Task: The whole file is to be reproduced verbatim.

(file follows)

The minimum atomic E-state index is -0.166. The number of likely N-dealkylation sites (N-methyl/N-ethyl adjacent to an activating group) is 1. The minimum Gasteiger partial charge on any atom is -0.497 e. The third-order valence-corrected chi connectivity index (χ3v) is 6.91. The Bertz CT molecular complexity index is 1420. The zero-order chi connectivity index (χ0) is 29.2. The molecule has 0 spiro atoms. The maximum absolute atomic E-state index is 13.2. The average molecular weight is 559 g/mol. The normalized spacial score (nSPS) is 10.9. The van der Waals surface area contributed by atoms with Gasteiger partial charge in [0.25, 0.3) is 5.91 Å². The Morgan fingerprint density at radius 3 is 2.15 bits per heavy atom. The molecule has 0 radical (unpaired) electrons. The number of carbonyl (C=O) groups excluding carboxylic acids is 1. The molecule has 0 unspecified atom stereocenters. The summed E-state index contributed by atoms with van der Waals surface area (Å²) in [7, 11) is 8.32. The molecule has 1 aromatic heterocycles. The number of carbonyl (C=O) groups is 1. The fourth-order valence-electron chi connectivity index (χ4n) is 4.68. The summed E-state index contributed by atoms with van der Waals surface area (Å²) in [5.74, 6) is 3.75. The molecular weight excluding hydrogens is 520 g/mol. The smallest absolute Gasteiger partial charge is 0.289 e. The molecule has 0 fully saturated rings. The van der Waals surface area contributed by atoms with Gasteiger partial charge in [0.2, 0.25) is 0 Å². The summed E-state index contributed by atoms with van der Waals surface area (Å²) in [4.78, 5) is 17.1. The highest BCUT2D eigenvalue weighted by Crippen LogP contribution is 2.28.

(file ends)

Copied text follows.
The minimum atomic E-state index is -0.166. The number of likely N-dealkylation sites (N-methyl/N-ethyl adjacent to an activating group) is 1. The minimum Gasteiger partial charge on any atom is -0.497 e. The third-order valence-corrected chi connectivity index (χ3v) is 6.91. The Bertz CT molecular complexity index is 1420. The zero-order chi connectivity index (χ0) is 29.2. The molecule has 0 spiro atoms. The maximum absolute atomic E-state index is 13.2. The average molecular weight is 559 g/mol. The normalized spacial score (nSPS) is 10.9. The van der Waals surface area contributed by atoms with Gasteiger partial charge in [0.25, 0.3) is 5.91 Å². The Morgan fingerprint density at radius 3 is 2.15 bits per heavy atom. The molecule has 0 radical (unpaired) electrons. The number of carbonyl (C=O) groups excluding carboxylic acids is 1. The molecule has 0 unspecified atom stereocenters. The summed E-state index contributed by atoms with van der Waals surface area (Å²) in [7, 11) is 8.32. The molecule has 1 aromatic heterocycles. The number of carbonyl (C=O) groups is 1. The fourth-order valence-electron chi connectivity index (χ4n) is 4.68. The summed E-state index contributed by atoms with van der Waals surface area (Å²) in [5.74, 6) is 3.75. The molecular weight excluding hydrogens is 520 g/mol. The smallest absolute Gasteiger partial charge is 0.289 e. The molecule has 0 fully saturated rings. The van der Waals surface area contributed by atoms with Gasteiger partial charge in [0.2, 0.25) is 0 Å². The summed E-state index contributed by atoms with van der Waals surface area (Å²) in [4.78, 5) is 17.1. The highest BCUT2D eigenvalue weighted by Crippen LogP contribution is 2.28.